She tried to remember how she got there. The last thing she remembered was driving to the inn.
She pressed the call button above her head. Promptly, the attendant made his way to her seat near the emergency exits in the center of the plane. "Actually, can I get some water?" Riley managed to say this despite the fact that she was panting like an asthmatic child after P.E. class. She was sweating from an unbearable heat and reached for the air conditioner vents. When she turned the knob, hot air blew on her face. She close it and turned it away. Nausea began to overtake her as she noticed there was nothing with her. The floors were bare and her pockets were empty. The attendant appeared beside her holding a plastic cup full of water.
"Here you are, madam. Unfortunately, you will have to finish it quickly as we are expecting quite a bit of turbulence soon." The attendant was handsome and blond with beautiful, emerald-colored eyes. He spoke in a clear voice, one that reminded Riley of her favorite talk radio host.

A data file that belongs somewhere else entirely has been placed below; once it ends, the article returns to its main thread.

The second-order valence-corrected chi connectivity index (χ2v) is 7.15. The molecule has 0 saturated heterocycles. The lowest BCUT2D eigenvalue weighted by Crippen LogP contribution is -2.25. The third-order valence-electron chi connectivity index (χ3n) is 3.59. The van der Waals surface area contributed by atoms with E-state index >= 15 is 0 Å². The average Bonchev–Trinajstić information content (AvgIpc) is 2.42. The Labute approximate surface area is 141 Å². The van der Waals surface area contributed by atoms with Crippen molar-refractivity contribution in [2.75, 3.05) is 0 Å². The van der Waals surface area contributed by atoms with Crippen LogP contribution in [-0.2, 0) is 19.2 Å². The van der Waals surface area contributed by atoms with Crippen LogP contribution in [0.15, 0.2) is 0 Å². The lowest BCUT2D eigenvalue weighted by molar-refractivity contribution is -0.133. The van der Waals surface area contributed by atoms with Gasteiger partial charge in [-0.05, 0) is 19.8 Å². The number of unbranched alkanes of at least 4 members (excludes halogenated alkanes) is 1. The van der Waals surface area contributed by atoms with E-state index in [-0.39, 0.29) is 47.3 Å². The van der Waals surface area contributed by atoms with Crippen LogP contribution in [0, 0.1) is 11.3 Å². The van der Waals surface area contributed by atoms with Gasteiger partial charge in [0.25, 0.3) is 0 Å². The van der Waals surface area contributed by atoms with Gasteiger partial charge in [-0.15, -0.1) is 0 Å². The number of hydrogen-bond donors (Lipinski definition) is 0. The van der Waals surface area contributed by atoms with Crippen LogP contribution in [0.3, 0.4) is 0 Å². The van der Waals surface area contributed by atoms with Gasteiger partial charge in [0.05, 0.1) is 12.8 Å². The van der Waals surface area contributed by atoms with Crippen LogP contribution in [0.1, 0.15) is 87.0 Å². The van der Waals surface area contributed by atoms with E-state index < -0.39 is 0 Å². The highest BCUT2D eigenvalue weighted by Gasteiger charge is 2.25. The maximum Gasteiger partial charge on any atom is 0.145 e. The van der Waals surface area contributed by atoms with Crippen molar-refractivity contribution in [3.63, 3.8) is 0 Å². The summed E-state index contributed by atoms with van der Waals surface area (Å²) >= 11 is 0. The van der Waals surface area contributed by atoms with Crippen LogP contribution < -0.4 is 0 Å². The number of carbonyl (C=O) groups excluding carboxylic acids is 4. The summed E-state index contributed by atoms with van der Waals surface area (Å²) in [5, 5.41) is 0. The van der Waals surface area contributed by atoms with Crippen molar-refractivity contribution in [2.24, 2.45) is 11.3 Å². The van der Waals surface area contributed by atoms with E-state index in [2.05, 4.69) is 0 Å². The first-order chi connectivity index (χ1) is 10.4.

"Where am I?" she demanded. "How did I get here and where are we going?"
"You have a lot of questions," he said.
Riley gulped down the water. She looked straight at the silent attendant in the eyes. "Tell me. What am I doing here? I don't remember getting on this plane. Did you drug me?"
"No, madam. I didn't drug you."
"Can't you tell me anything?"
The plane rocked back and forth vioently. Riley gripped the tray table and began to cry. This was her worst fear and she sobbed as she was jerked around by the turbulence.
The rocking stopped when her cup fell onto the floor. She opened her eyes and looked up at the attendant. His face seemed to form new wrinkles than it had the last time she looked at him.